Most oil and gas supermajors are not presenting future energy scenarios in line with the Paris Climate Agreement where renewable energy plays a central role. But apparently Shell is not your typical oil and gas supermajor.
Unlike its American counterparts, the Anglo-Dutch company has long acknowledged the reality of global climate change. Furthermore, the company has made significant inroads in renewable energy, including acquiring a 44% stake developer Silicon Ranch, which is active in the U.S. South.
Last week Shell issued a new report, the third in its series of future energy scenarios for the 21st century. Like the previous Mountains and Oceans reports Sky envisions a very strong role for renewable energy, particularly solar, starting well before 2050.
Unlike the other two, Sky models a strong role of policy and markets, looking at a combination of bottom-up and top-down change. But perhaps the biggest differentiator is that Sky envisions a world where temperature increases are limited to below 2 degrees Celsius.
This is all happening in a world where despite increasing efficiency primary energy demand continues to grow, with Shell anticipating a doubling of global primary energy demand from 2000 to 2050, and continuing to grow after that.
Solar and EVs on the rise
In Sky, Shell models solar PV growth rates of 20% annually, with all new incremental electricity demand met by solar and wind by the 2030s. Under this measure, solar will reach 6500 GW of installed capacity by 2035, and from then to 2070, nearly 1000 GW will be added annually, with the global footprint of PV approaching the area of Spain.
This is accompanied by large increases in wind, biomass and other forms of renewable energy, but none on the scale of PV. In fact, the report sees solar meeting roughly the same portion of primary energy demand as oil in 2050, and becoming the dominant source of global primary energy – not just electricity, but all energy – by 2070.
This would be enabled by a massive increase in deployment of electric vehicles (EVs). Sky sees EVs representing more than half of global car sales as early as 2030, and this extending to all passenger vehicles by 2050, due to a combination of technologies including autonomous vehicles and 3D printing.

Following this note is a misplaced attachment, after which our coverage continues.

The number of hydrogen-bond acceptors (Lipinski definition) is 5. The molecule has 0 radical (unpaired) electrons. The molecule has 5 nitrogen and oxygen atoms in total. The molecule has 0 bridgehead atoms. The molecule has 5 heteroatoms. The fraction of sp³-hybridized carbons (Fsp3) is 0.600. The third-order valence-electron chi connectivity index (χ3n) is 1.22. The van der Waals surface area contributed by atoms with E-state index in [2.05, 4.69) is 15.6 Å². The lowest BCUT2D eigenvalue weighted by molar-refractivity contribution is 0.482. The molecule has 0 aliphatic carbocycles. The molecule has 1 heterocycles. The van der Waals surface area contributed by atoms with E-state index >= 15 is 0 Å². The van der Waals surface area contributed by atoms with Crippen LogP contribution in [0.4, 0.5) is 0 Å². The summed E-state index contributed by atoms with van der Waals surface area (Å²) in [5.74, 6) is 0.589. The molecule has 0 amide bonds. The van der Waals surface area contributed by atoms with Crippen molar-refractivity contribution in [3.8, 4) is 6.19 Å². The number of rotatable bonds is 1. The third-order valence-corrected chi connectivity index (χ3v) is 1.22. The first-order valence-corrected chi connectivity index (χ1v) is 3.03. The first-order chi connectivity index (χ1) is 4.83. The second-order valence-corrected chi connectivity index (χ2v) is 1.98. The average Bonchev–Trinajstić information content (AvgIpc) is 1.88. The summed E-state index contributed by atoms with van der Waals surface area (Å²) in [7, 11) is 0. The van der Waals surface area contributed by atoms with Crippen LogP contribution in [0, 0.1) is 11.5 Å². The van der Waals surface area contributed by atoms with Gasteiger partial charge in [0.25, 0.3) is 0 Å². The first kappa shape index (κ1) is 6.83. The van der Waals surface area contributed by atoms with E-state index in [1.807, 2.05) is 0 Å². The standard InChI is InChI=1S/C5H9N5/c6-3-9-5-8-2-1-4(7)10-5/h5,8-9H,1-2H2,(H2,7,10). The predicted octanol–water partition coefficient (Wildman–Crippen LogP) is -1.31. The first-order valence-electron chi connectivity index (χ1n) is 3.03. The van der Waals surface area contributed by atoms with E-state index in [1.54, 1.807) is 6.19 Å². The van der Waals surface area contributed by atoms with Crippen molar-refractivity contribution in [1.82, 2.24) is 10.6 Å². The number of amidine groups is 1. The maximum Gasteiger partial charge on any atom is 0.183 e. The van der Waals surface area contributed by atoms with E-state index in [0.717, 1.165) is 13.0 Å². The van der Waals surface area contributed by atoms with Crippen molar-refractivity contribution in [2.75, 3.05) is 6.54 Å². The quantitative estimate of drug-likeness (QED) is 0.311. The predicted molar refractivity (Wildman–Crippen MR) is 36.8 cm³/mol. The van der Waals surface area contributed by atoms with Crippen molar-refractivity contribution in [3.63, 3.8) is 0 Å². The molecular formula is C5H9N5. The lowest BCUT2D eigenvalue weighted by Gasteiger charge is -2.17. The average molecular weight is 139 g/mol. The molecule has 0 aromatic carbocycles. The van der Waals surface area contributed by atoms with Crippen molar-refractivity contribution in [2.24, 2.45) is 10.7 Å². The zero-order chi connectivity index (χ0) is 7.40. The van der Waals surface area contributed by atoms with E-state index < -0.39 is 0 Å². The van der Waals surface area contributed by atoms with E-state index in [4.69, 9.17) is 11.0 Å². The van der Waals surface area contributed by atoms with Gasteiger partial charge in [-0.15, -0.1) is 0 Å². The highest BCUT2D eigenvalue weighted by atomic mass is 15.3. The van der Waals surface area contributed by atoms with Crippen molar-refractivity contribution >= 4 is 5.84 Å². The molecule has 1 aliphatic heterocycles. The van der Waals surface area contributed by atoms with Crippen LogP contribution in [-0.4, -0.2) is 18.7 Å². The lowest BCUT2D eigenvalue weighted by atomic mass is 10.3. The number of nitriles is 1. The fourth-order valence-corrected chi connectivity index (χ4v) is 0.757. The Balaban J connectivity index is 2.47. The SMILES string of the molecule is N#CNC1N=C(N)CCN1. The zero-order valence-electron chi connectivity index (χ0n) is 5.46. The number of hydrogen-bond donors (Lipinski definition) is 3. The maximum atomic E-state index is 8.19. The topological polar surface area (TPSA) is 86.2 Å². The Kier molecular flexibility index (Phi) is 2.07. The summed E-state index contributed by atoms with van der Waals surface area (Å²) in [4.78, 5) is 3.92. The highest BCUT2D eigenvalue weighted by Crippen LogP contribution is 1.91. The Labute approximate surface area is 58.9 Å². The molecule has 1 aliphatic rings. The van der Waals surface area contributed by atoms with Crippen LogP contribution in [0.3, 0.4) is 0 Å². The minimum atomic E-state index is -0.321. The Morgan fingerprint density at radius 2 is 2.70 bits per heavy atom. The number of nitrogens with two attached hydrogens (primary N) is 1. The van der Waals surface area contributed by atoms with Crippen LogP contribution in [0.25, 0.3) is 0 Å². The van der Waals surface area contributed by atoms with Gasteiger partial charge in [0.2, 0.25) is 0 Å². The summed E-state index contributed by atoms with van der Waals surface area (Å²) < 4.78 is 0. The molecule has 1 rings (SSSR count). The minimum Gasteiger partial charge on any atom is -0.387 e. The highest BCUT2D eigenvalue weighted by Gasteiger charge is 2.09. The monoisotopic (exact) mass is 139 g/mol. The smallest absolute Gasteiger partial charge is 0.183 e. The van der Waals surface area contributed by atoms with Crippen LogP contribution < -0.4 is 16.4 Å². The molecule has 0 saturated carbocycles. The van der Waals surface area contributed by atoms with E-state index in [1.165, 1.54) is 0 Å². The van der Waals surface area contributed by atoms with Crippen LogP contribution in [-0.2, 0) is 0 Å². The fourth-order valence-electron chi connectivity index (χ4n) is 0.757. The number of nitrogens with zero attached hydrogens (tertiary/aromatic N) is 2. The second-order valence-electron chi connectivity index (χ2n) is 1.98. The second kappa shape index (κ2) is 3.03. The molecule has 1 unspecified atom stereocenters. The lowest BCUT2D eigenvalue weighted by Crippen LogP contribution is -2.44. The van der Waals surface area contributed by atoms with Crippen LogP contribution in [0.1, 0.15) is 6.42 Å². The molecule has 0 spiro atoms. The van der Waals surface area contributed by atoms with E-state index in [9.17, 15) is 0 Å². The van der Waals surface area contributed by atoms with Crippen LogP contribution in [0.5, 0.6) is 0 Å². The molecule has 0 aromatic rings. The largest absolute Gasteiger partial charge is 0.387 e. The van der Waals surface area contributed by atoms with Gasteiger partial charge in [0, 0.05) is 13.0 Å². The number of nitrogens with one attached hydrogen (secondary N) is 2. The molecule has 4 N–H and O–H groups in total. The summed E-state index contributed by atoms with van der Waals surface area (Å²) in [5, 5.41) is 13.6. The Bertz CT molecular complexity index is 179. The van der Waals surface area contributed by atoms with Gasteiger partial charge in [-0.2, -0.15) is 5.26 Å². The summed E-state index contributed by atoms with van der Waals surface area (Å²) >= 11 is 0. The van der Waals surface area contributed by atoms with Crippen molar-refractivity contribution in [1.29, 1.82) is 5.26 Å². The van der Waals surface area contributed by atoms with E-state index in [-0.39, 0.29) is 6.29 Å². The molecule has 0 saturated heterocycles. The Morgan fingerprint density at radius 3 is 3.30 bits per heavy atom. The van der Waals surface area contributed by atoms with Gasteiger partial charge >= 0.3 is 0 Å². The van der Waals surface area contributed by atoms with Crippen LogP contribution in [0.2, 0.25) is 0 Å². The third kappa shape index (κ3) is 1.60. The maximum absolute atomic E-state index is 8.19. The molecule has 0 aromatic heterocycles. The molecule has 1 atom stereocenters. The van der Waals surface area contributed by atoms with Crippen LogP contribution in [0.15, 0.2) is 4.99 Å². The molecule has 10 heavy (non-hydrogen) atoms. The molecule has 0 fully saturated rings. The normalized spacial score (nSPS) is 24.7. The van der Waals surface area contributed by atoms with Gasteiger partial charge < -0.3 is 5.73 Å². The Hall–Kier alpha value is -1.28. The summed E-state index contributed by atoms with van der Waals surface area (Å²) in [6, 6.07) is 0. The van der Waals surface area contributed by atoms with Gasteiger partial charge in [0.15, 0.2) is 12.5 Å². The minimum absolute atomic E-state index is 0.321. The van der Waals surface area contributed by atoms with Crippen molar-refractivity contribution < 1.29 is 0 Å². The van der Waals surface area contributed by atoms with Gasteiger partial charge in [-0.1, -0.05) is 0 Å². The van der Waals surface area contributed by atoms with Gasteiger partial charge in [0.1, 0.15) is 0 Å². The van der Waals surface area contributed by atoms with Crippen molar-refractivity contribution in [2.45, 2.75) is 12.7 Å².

Contrast with EIA, IEA, and U.S. utilities
Shell’s vision of a future powered largely by solar and other forms of renewable energy contrasts sharply with the scenarios put forth by the International Energy Agency (IEA), U.S. Department of Energy’s Energy Information Administration (EIA) and even more with the plans of U.S. utilities.
Both EIA and IEA are assuming much less dynamic future growth from solar, with IEA predicting that solar deployment will flatten in mid-century. In both cases, a number of academics have prominently criticized the assumptions made by the agencies. It is worth noting that the previous scenarios issued by both agencies missed the growth that renewable energy has seen, and both agencies show a bewildering inability to adapt their forecasts to reality.
But even the willful blindness of EIA and IEA to the growth of renewable energy is surpassed by that of many U.S. utilities. In its most recent forecast Duke Energy predicted that renewable energy would supply only 23% of electricity in its service area by 2050, and Michigan’s DTE Energy has released a renewable energy compliance report which shows that it expects to install only 13 MW-AC of solar through 2022.
But not all players in the power sector are showing the stubborn resistance to change that Duke and DTE display. NextEra Energy, which owns utility Florida Power and Light, recently signed a 2.75 GW PV module deal with JinkoSolar – the largest PV module supply contract known to pv magazine staff to date.
In the end, it remains to be seen if the forecast for solar in Sky plays out. There are several factors that could change everything, such as the potential for accelerated climate change due to natural feedback loops such as methane escaping from permafrost, which could lead to an increasing rate of natural disasters, failures of agriculture and rapid societal change.
In the end there is the possibility that even Shell is underestimating the rate of change, as the most optimistic scenarios have to date.
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Excellent article, except I would say ‘there is the high likelihood’ “that even Shell is underestimating the rate of change”, especially as we know the current pace of change will take 400 years(1) to meet our climate needs. The rapid change needed WILL be possible with innovations like the PV Robotics automated PV installation project created to massively increase the pace of PV deployment while lowering costs even further. The future is VERY bright for PV!
(1) “At this rate, it’s going to take nearly 400 years to transform the energy system”, March 14, 2018, MIT Technology Review, https://www.technologyreview.com/s/610457/at-this-rate-its-going-to-take-nearly-400-years-to-transform-the-energy-system/
I’m sorry, but that MIT Tech Review article that you link to is not credible. Averaging the rate of MW added over the last 15 years ignores the exponential rate of growth. It’s an abuse of statistics.
So while we are going too slowly (agreed on that), 400 years is total hogwash.
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